• Game mechanics could be more efficient

Are the four elements in harmony, reinforcing each others, and working together toward a common theme?

  • Yes.

The Lens of Surprise

What will surprise players when they play my game?

  • Event popups

Does the story in my game have surprises? Do the game rules? Does the artwork? The technology?

  • Yes new missions occur

Do your rules give players ways to surprise each other?

  • Yes, if multiplayer is implemented

Do your rules give players ways to surprise themselves?

  • Not really.

The Lens of Endogenous Value

What is valuable to the players in my game?

  • High meter scores, money
  • Winning

How can I make it more valuable to them?

  • Higher rewards

What is the relationship between value in the game and the player's motivations?

  • The more value you have (higher meters) the closer you are to accomplishing your goals

Improvements over the summer

Multiplayer The game should have a multiplayer option. This would mean that the normally computer controlled countries would be controlled by players. Turns would alternate between players. This would also involve changing the UI to allow for multiplayer. Change the win conditions.

Art, Animations like in SimIsle? An artist needs to come and make the game very beautiful and amazing. Need moar animations!

AI This is purely optional, might not necessarily be a good idea since it might make the game more complicated for middle schoolers

More objectives, achievement system More events to make the game more fun and higher rewards for exploring the game and completing actions

Management plan

Postmortem and Progress report for Week 11/8-11/15-

What went right and what went wrong? Did you achieve the goals you had set out? What can you do to avoid similar problems in the future?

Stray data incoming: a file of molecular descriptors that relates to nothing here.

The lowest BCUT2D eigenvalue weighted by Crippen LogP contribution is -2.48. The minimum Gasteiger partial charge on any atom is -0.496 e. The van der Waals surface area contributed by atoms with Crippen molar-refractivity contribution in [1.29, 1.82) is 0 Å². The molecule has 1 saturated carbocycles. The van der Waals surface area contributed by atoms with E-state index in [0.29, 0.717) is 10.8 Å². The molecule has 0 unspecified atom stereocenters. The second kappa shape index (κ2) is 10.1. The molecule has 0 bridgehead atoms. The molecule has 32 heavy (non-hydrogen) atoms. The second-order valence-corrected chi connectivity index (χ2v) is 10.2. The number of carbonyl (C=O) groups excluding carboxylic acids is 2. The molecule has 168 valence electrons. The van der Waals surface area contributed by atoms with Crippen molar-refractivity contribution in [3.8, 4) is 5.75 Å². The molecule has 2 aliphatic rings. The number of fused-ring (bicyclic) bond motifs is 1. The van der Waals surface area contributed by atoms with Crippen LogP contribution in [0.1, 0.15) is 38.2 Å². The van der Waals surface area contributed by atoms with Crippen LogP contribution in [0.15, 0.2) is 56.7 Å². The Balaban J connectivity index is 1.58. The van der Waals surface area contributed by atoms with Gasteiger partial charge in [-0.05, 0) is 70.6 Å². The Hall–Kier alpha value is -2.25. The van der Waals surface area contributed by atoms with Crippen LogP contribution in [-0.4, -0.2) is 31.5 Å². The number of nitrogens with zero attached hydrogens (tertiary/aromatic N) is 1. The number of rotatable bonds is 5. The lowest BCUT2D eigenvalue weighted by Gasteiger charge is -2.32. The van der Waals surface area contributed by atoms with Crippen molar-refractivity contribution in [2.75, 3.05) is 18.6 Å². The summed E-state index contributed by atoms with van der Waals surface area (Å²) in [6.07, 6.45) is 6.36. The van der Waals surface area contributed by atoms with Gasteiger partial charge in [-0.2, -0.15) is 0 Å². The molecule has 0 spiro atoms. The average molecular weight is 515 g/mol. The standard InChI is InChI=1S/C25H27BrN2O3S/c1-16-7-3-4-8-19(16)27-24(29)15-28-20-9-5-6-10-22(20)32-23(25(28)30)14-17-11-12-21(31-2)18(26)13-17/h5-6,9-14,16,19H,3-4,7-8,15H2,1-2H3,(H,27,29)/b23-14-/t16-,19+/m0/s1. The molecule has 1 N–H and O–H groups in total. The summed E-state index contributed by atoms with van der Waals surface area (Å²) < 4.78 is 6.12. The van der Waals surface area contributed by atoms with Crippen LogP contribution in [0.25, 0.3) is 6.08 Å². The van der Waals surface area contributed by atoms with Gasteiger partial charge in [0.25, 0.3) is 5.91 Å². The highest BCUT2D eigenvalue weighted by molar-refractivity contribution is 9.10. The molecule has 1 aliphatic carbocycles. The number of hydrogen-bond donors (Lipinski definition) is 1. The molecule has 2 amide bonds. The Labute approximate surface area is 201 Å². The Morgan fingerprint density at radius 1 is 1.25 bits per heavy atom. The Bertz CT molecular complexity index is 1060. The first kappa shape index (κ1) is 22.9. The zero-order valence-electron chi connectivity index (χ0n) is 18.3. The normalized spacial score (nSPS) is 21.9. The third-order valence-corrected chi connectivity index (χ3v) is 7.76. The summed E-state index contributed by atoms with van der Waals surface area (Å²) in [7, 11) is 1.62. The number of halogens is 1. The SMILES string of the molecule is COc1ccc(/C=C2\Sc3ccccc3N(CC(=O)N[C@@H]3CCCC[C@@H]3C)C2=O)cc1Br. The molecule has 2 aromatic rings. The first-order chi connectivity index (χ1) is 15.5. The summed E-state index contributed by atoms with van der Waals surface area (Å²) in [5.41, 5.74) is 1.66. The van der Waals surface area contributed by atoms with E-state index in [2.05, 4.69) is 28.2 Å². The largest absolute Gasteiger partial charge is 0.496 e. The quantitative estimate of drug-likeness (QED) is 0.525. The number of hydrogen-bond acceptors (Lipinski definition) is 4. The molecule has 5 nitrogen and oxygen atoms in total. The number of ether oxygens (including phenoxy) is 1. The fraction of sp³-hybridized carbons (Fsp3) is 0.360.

We accomplished all of our goals from last week. Further, we were able to fix several bugs. There was nothing that went wrong this week. Since we did not encounter any problems, there is nothing to avoid in the future.

How good were your predictions on how long the goals would take to achieve?

Our predictions were spot on this week. We pretty much nailed how much time everything would take.

Goal Plan for Prototype

For the next week and the final week, we want to:

  • Fix any current bugs
  • Test current interface
  • Continue working on tutorial
  • Add a popup for objectives
  • Add hovering in the tutorial

We will see what we can accomplish among these goals in this week. This is feasible because the changes mostly involve improving the fluidity of the game and it is not very hard.

Goal Plan and Time estimates for all Deliverables

We only have to do the management plan and code update for this week.

See  Main Page for the goal stack.

Risk Analysis

Longterm risks are outlined and prioritized in Proposal.

This week's analysis:

We do not feel that there is any inherent risk in the improvements we have outlined. We may create some bugs, but they will be simple to fix as we are not making large scale changes. While it is possible to break the game disastrously with a poorly implemented feature, a simple revert can bring it back to the current working state. Furthermore few new classes will need to be added to implement these changes, further simplifying things. As a result, we feel there is no risk involved with these features.